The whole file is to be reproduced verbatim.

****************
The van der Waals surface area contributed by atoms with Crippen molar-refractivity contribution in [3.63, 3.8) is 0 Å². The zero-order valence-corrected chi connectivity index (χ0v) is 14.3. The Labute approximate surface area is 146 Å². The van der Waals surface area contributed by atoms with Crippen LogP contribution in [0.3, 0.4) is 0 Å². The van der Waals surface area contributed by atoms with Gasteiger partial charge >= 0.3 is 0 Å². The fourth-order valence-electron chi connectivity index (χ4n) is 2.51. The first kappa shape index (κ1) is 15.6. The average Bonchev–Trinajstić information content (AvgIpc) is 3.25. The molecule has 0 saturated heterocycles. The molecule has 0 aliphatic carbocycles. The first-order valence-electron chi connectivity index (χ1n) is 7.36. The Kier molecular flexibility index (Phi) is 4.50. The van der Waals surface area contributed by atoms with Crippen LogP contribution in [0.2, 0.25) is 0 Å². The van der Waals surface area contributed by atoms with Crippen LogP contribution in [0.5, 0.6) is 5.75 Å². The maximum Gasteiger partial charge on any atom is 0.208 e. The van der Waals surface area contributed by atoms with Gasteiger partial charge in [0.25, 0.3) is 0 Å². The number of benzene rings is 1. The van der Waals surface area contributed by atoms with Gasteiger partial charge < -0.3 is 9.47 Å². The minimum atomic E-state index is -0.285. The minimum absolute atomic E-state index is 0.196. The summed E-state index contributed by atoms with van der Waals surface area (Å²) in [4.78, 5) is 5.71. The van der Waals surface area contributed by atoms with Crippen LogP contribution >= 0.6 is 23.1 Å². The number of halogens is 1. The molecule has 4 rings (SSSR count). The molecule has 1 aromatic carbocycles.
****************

The van der Waals surface area contributed by atoms with Crippen molar-refractivity contribution in [3.63, 3.8) is 0 Å². The zero-order valence-corrected chi connectivity index (χ0v) is 14.3. The Labute approximate surface area is 146 Å². The van der Waals surface area contributed by atoms with Crippen LogP contribution in [0.3, 0.4) is 0 Å². The van der Waals surface area contributed by atoms with Gasteiger partial charge >= 0.3 is 0 Å². The fourth-order valence-electron chi connectivity index (χ4n) is 2.51. The first kappa shape index (κ1) is 15.6. The average Bonchev–Trinajstić information content (AvgIpc) is 3.25. The molecule has 0 saturated heterocycles. The molecule has 0 aliphatic carbocycles. The first-order valence-electron chi connectivity index (χ1n) is 7.36. The Kier molecular flexibility index (Phi) is 4.50. The van der Waals surface area contributed by atoms with Crippen LogP contribution in [0.2, 0.25) is 0 Å². The van der Waals surface area contributed by atoms with Crippen LogP contribution in [0.5, 0.6) is 5.75 Å². The maximum Gasteiger partial charge on any atom is 0.208 e. The van der Waals surface area contributed by atoms with Gasteiger partial charge in [0.25, 0.3) is 0 Å². The number of benzene rings is 1. The van der Waals surface area contributed by atoms with Gasteiger partial charge < -0.3 is 9.47 Å². The minimum atomic E-state index is -0.285. The minimum absolute atomic E-state index is 0.196. The summed E-state index contributed by atoms with van der Waals surface area (Å²) in [4.78, 5) is 5.71. The van der Waals surface area contributed by atoms with Crippen LogP contribution >= 0.6 is 23.1 Å². The number of halogens is 1. The molecule has 4 rings (SSSR count). The molecule has 1 aromatic carbocycles.